How to strengthen society in a time of crisis
Development foundations are deep well of established community and business advocates, use them wisely
Development foundations and philanthropic organisations should play an indispensable role in the national response to the Covid-19 pandemic. We have proven track records of working with communities that can be leveraged during this period of immediate action but, as importantly, in the rebuilding of a post-coronavirus society.
Covid-19 is placing extraordinary strains on health systems and economic resources of countries across the world. Despite the major advances in the management of infectious diseases made in recent decades, this outbreak has laid bare our collective vulnerability to the impact of a rampant virus.
It is in this environment in which the co-operation between the public and private sectors, as well as broader civil society, has become essential. Developmental organisations should not attempt to duplicate what the public sector is doing in terms of prevention or treatment. Neither should they step on the toes of major corporations or global charities that are launching high-profiled campaigns.
The Eskom Development Foundation has been active for more than three decades in initiatives that benefit grassroots communities across a spectrum of activities, from healthcare, to education, to the environment, to support for emerging entrepreneurs.
It shares this space with many similar foundations established by state-owned entities, the private sector, and the international donor community. Despite budgets being under pressure, they are making invaluable contributions to the country and supporting the broader momentum towards social cohesion and a more equitable society.
The single most important requirement of organisations involved in philanthropy and social development is to demonstrate long-term commitments
This accumulated experience is what they offer to a country and a society engaged in a struggle to overcome the biggest crisis it has faced since the democratic transition of 1994.
In joining the national effort, such organisations should focus on their own strengths and unique capabilities. They should draw deeply from past experiences gathered over decades of involvement with communities. They should activate the networks they have established and reinvigorate the relationships that have, in the past, overcome other crises.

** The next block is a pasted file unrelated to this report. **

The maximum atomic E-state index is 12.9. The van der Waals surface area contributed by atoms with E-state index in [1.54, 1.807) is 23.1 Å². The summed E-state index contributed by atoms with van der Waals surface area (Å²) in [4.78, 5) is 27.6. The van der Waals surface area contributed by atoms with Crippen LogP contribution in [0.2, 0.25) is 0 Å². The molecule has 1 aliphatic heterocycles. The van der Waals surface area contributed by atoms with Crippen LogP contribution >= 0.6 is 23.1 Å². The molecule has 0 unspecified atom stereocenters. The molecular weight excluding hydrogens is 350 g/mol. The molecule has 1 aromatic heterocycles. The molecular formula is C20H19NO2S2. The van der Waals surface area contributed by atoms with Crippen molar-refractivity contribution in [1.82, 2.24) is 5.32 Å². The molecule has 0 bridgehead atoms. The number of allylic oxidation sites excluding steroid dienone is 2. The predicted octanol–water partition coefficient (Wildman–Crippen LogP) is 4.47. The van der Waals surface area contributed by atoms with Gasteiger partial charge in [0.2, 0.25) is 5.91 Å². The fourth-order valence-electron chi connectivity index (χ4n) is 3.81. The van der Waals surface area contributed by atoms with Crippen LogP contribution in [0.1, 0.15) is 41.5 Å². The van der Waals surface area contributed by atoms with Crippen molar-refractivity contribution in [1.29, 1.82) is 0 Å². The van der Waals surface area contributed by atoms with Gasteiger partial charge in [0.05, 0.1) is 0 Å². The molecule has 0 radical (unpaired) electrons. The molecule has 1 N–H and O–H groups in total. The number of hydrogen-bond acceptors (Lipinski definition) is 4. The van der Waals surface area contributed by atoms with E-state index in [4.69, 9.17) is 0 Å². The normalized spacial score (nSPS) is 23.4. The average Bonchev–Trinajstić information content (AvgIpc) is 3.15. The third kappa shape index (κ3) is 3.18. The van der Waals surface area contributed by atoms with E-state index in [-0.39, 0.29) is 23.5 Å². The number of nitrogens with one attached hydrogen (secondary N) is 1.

They should use their access to communities to promote awareness, distribute correct and verified information, and combat fake news and rumours. They should leverage their relationships with community leaders and activists to support their vital efforts and offer guidance, support and resources.
Their focus areas and priority programmes must continue, but they must also be agile enough to identify and address new situations that might arise in the coming weeks and months.
Through strong relationships, they are in a prime position to improve communication between healthcare providers and communities. They can emphasise the importance of essential preventive measures, such as hand washing, personal hygiene and social-distancing, which can limit the spread of the virus.
They can counsel families and provide vital societal support to families that have to deal with issues related to social isolation, stigmatisation, anxiety and grief. Mental health issues will grow in importance as the disease spreads into communities.
The long-term societal impact is likely to be as disruptive as the disease itself. And, as the World Economic Forum has noted, even prior to the outbreak of Covid-19, the largest losses will be caused by cascading consumer reactions, labour scarcity, and future shortages in supply chains even after the world has recovered from the health impact.
The single most important requirement of organisations involved in philanthropy and social development is to demonstrate long-term commitments.
Covid-19 will be with us for months to come, most likely for many, many months. Without a doubt, the immediate focus must be on containment, medical interventions and the mobilisation of society to overcome the adversity.
But development organisations and foundations must already have a much longer-term perspective. They should already be planning for what they want to achieve once the threat has subsided and our country returns to some semblance of normality.
Long-term thinking will be required to restore the economic damage already caused by Covid-19. Small businesses will have to be rebuild from scratch, supply chains will have to be re-established, and entrepreneurs will need to find new and innovative opportunities to create jobs in a post-virus society.
Developmental organisations may lack money and financial resources, but they have built up a wealth of experience, a treasure trove of credibility and integrity, and an abundance of networks that stretch very deep into the communities they have partnered with over many decades.
• Ramonotsi is the CEO of the Eskom Development Foundation.